OPC UA describes data, functions, and services of embedded devices and machines as well as the data transport as client-server architecture of machine-to-machine communication (Figure 2). For data modeling, OPC Vision contains industry-specific semantics as universally-valid definitions, similar to the GenICam Standard Features Naming Convention (SFNC), for images where data forms are precisely defined, which offers the potential of simplifying the use of multimodal sensor data and communication improvements.
Figure 2: Network-capable image processing devices communicate directly with factory floor and IT system components.
The data described semantically via OPC UA can be understood and used by any OPC UA-capable device. A single server—such as an image processing system—would be able to administer production and process data, alarms, events, historical data, and program calls. A client such as a PLC, supervisory control and data acquisition (SCADA), manufacturing execution system (MES), or enterprise resource planning (ERP), would also be able to directly call a server’s content or service function and receive a return value, such as the number of saleable products or ordering requirements, as a result.
Here, an ERP system would be able to determine frame grabber properties, or the status of the entire image processing system and ongoing image processing system streams could be retrieved by clients via events. With the standard, every image processing system function would be abstracted in the information model, and manufacturer-specific applications could be added as manufacturers provide additional services and capabilities.
Real time-capable OPC UA
OPC Vision was designed to provide a framework in which image processing systems within a production environment take on various control statuses with regard to other network components, in particular PLCs, and implement consistent data for communication to these components (transfer of tasks and confirmation of results). Control status changes are either communicated by the client or generated internally and communicated back to the client. In the event of errors during image processing, the image processing system issues an error or warning alert which is represented in the specification as a general regulation (structure of the alert and its interaction with the control status).
The division between previous IT and real-time capable machine networks is nullified by two OPC UA expansions: In the publisher-subscriber model, a publisher (server) sends information to the network which can be “subscribed to” by several clients. The combination with time-sensitive networking (TSN) for industrial ethernet networks makes this information real time-capable (Figure 3).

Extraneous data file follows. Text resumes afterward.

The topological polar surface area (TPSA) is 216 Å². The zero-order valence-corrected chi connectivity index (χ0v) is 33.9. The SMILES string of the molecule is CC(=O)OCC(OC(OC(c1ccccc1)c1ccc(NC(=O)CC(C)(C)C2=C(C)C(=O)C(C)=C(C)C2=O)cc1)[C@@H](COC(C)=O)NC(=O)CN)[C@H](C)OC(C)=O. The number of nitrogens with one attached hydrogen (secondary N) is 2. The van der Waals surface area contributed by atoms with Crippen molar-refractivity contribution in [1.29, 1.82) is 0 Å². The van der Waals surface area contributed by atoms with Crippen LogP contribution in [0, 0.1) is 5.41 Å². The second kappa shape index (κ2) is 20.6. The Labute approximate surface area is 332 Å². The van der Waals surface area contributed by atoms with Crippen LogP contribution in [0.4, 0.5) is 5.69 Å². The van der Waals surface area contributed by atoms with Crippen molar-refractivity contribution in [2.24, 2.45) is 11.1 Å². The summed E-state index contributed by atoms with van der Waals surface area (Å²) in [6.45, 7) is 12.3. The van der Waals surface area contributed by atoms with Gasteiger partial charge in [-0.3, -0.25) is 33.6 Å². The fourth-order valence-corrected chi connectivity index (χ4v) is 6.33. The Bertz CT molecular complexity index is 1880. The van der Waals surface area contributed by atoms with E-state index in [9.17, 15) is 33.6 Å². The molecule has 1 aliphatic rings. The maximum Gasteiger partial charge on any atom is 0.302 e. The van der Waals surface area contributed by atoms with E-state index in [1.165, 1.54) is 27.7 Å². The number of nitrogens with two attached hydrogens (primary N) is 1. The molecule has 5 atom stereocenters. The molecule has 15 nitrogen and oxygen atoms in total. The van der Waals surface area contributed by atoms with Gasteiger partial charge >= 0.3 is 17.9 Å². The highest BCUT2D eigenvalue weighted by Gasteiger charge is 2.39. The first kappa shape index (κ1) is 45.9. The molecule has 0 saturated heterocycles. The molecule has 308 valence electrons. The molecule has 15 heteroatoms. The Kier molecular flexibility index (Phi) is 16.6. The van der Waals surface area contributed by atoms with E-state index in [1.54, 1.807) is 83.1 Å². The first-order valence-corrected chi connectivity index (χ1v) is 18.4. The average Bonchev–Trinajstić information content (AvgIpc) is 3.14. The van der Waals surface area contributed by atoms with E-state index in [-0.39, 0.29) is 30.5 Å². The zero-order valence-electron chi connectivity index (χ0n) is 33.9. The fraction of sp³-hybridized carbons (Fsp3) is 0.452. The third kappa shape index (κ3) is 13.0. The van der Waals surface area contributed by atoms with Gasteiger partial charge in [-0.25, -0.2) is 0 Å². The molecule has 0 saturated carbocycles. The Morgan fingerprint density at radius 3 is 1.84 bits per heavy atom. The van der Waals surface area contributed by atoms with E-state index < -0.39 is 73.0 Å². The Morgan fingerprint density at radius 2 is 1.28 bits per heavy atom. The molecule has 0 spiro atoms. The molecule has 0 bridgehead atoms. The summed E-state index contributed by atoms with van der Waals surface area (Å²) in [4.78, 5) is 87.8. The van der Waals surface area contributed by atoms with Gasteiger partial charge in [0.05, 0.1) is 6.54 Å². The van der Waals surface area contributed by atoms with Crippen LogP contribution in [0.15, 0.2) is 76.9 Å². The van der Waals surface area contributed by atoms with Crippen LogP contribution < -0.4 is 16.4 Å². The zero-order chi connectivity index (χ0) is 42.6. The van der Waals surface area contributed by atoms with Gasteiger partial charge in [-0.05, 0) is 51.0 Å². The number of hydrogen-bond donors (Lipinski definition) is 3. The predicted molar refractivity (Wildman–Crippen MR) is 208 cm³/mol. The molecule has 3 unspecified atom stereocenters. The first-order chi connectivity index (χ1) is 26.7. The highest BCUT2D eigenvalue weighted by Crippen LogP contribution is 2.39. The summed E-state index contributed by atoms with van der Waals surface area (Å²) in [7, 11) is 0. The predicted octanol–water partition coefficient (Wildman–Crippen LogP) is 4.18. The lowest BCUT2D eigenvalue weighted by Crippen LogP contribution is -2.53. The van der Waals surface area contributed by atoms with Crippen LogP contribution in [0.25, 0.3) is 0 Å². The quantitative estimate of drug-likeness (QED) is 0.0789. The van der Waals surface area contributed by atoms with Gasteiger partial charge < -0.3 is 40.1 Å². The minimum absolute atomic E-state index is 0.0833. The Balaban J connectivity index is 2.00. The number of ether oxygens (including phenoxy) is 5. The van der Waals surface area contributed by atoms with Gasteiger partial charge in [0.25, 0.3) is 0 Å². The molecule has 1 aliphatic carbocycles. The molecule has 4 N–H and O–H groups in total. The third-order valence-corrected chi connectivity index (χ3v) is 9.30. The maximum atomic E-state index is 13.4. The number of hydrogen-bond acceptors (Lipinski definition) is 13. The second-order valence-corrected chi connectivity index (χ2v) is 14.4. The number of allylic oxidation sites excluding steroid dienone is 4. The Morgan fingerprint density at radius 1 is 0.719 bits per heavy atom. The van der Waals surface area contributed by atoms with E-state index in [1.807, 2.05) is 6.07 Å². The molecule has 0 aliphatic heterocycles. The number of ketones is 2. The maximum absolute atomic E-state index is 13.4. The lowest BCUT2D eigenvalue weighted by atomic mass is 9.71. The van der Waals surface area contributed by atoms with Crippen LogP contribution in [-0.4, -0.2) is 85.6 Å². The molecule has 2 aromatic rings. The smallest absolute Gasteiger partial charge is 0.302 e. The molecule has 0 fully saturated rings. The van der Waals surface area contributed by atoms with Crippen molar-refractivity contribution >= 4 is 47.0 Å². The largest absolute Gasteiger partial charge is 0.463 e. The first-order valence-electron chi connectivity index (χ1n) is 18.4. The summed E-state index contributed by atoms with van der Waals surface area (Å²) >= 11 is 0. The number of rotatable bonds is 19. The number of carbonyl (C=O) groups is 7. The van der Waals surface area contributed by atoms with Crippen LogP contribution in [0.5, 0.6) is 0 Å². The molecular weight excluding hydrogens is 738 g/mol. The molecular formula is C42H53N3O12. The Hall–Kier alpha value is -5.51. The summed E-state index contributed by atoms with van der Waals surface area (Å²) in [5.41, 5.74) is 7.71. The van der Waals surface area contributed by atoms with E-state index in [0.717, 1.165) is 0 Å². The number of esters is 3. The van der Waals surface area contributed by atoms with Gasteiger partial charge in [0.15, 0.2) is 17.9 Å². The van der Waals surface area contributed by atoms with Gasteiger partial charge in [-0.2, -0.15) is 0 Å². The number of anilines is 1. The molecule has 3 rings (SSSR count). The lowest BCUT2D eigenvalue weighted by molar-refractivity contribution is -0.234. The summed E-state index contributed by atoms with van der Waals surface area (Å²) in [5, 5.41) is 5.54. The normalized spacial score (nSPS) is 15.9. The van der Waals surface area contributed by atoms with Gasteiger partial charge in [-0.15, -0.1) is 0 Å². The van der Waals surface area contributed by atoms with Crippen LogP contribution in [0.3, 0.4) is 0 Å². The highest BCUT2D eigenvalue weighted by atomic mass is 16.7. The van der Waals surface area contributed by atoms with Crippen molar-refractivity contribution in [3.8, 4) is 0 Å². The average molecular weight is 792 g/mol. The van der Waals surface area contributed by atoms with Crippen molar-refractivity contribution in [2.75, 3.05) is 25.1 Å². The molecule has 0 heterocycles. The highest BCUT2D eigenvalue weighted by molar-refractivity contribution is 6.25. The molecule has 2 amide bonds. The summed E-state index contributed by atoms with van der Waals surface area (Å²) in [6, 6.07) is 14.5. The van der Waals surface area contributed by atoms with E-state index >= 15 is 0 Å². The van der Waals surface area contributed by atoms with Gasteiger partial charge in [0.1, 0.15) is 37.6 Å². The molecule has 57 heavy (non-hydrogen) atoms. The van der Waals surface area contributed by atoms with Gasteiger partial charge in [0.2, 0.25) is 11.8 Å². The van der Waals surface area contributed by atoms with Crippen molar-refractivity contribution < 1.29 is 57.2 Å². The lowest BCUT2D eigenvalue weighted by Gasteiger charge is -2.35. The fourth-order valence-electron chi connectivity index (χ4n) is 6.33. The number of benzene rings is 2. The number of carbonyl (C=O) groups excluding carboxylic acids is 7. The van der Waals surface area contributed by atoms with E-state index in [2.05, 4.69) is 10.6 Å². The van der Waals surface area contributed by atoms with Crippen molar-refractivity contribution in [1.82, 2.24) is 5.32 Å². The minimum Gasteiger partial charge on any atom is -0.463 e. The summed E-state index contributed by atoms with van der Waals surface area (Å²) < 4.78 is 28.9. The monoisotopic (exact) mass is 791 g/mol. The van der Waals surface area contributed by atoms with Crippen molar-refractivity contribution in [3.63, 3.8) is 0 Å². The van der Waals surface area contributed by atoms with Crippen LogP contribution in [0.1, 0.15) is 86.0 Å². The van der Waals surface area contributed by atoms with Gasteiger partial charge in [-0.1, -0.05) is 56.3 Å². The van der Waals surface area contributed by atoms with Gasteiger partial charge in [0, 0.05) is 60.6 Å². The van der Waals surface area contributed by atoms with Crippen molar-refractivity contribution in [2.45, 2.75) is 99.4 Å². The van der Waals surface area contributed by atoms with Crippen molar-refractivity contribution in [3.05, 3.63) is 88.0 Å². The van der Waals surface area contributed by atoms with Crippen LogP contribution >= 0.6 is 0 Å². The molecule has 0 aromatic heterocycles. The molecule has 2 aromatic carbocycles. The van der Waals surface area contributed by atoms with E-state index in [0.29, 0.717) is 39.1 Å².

Figure 3: Data described semantically via OPC UA can be understood and used by any OPC UA-capable device.
Time-critical data can thus be transferred via a common network, to transfer camera images as a stream—for example—as well as to operate cameras, frame grabbers and a PLC concurrently via OPC UA. Currently, communication nets are not designed to transmit large amounts of image data, but at the protocol level, the building blocks have already been laid in this regard for the future.
Which advantages will OPC Vision provide for the future? For one, network components such as image processing devices would be based upon a single communication protocol, enabling faster device and software integration into the factory floor network, PLC software, human-machine interfaces (HMI) and IT systems. The protocol can be expanded to the specific manufacturer. In addition, uniform semantics would encourage development of generic HMI interfaces for image processing devices.
Another benefit would be simplified integration of embedded cameras and sensors into the production line and in novel applications such as autonomous robots in warehouses, collaborative robots (cobots), or HMI. For embedded devices, image processing applications can be quickly programmed using the VisualApplets FPGA graphical development environment to equip them with adaptable and versatile intelligence (including deep learning and machine learning).
The potential advantages of such on-board image pre-processing includes reducing the need to transmit large volumes data, and direct monitoring of actuators.
Editor, Silicon Software (Mannheim, Germany; https://silicon.software)